CNN  — 

Sri Lanka awoke Tuesday to a day of mourning as the country continued to reel over the devastating attacks which took some 253 lives, including many Christians celebrating Easter Sunday.

Prime Minister Ranil Wickremesinghe tweeted early Tuesday morning, saying that the country grieved as one.

“Today as a nation we mourn the senseless loss of innocent lives this past Easter Sunday,” he tweeted, spelling out his gratitude for the emergency and security forces who responded to the multiple bombings that tore through three churches, three luxury hotels and two other locations.

He added that it “is imperative that we remain unified as Sri Lankans in the face of this unspeakable tragedy.”

Failure to act

On Monday the Sri Lankan government admitted that it failed to act on multiple warnings before a coordinated series of attacks ripped through churches and hotels on Easter Sunday, adding that an international terror group might be to blame.

A government spokesman, Rajitha Senaratne, revealed that warnings were received in the days before the attacks, including from foreign intelligence services.

He said one of the warnings referred to National Tawheed Jamath, or NTJ, a little-known local Islamist group that defaced Buddhist statues in the past. But Senaratne, who is also health minister, said he did not believe a local group could have acted alone.

“There must be a wider international network behind it,” he said.

No group has yet claimed responsibility.

Four days after the coordinated attacks, the Sri Lankan Health Ministry revised the death toll, saying 253 people had died. That toll is significantly lower than the 359 initially reported to CNN by a Colombo police spokesman this week. The health ministry cited the condition of remains and the difficulty in identifying them for the discrepancy.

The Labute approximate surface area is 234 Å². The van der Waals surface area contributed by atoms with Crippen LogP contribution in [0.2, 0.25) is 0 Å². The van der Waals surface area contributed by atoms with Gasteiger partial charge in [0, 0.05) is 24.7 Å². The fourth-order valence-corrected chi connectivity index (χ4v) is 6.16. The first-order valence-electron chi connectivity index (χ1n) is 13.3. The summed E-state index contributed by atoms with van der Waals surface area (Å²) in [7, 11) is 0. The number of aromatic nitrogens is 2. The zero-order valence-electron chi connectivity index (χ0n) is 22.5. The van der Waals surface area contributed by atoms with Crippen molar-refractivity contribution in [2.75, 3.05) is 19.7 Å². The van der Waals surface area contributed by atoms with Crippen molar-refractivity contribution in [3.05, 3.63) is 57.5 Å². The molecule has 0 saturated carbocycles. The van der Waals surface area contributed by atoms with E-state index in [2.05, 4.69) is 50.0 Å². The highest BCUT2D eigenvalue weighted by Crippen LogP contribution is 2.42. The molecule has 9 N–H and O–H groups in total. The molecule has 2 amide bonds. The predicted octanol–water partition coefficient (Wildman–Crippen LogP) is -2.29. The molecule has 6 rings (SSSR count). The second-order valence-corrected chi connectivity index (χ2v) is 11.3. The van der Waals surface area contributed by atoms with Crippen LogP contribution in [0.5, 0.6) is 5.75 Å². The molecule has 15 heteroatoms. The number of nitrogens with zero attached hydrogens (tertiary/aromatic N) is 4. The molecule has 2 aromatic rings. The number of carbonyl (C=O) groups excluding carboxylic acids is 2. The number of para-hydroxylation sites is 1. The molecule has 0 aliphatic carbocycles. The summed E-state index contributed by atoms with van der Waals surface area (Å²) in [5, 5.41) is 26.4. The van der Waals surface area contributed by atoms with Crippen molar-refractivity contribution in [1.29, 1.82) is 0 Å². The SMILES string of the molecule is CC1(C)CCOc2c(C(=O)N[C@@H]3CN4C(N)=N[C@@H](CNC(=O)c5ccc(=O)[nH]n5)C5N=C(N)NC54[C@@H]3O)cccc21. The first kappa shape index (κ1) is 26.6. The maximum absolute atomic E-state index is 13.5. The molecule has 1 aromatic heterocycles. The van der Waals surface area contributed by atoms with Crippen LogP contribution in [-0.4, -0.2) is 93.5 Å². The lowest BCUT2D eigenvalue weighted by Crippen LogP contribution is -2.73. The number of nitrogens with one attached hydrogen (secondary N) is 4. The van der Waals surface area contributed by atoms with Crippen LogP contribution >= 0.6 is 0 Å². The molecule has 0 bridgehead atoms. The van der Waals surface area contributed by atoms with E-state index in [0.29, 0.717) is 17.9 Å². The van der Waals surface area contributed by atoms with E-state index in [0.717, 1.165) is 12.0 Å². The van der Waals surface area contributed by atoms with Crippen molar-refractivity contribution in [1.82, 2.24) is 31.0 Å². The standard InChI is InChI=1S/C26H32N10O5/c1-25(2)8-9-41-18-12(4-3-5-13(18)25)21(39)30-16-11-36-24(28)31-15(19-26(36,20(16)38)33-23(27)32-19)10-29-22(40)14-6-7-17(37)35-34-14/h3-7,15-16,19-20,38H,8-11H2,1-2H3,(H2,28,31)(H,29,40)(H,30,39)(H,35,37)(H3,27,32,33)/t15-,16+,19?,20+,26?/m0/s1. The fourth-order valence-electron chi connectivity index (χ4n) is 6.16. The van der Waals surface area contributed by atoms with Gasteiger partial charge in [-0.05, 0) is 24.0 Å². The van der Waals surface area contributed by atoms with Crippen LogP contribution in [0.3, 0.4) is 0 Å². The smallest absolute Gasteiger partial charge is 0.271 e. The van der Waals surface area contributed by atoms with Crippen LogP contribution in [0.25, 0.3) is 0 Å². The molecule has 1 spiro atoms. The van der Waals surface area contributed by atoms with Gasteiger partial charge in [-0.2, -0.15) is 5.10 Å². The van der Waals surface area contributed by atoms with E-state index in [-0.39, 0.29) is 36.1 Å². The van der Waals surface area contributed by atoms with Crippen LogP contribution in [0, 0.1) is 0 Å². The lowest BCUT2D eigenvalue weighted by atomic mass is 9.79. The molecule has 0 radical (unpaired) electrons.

The United States believes it has identified a key terrorist operative in the attacks, and has initially concluded that the person has connections to international terrorism organizations, including ISIS, two US officials directly familiar with the initial US intelligence assessment said.

These connections are a key reason the US has come to an early conclusion the attacks were inspired by ISIS, according to one of the two officials. For now, the US is trying to figure out just how involved ISIS may have been in facilitating the attacks, the official said.

One of the blasts tore through St. Sebastian's Church in Negombo, north of Colombo.

Sri Lankan government apologizes

Police arrested 24 people in connection with Sunday’s attacks, the worst violence the South Asian island has seen since its bloody civil war ended 10 years ago.

Six suicide bombers were involved, Sri Lanka military spokesman Sumith Atapattu said. Nine of the 24 suspects have been remanded until May 6 by a Colombo magistrate, state media reported.

The security situation remained fluid on Monday.

Police found 87 detonators in a private terminal of the main bus station in Sri Lanka’s capital, Colombo, and a controlled explosion was carried out on a van near St. Anthony’s church, one of three churches targeted in the attack. On Sunday evening, an improvised explosive device was defused near the capital’s Bandaranaike International Airport.

A dusk-‘til-dawn curfew was imposed for the second night in a row. Sri Lankan authorities declared a state of emergency from midnight Monday, and said Tuesday would be a national day of mourning.

Intelligence failures would be investigated, Senaratne said.

“We saw the warnings and we saw the details given,” he told reporters. “We are very, very sorry, as a government we have to say – we have to apologize to the families and the institutions about this incident.” Families would be compensated and churches rebuilt, he said.

The political situation in Sri Lanka

The blasts appears to have targeted tourism hotspots, as well as churches, in an effort to gain maximum global attention.

Most of the dead and injured were Sri Lankan. At least 31 tourists were killed in the attacks, according to a statement released on Monday evening from Sri Lanka’s Ministry of Foreign Affairs, which revised down the Sri Lankan tourism minister’s previous estimate of 39 people.

The attacks occurred in a period of political instability in Sri Lanka.

In October, the Sri Lankan President attempted to depose the prime minister and replace him with a favored successor. That move backfired and Prime Minister Ranil Wickremesinghe was reinstated in December.

President Maithripala Sirisena was out of the country at the time of Sunday’s attacks.

Wickremesinghe said warnings about a potential attack had not been shared with him or other government ministers. Sajith Premadasa, minister of housing construction and cultural affairs, said security officers were guilty of “negligence and incompetence.”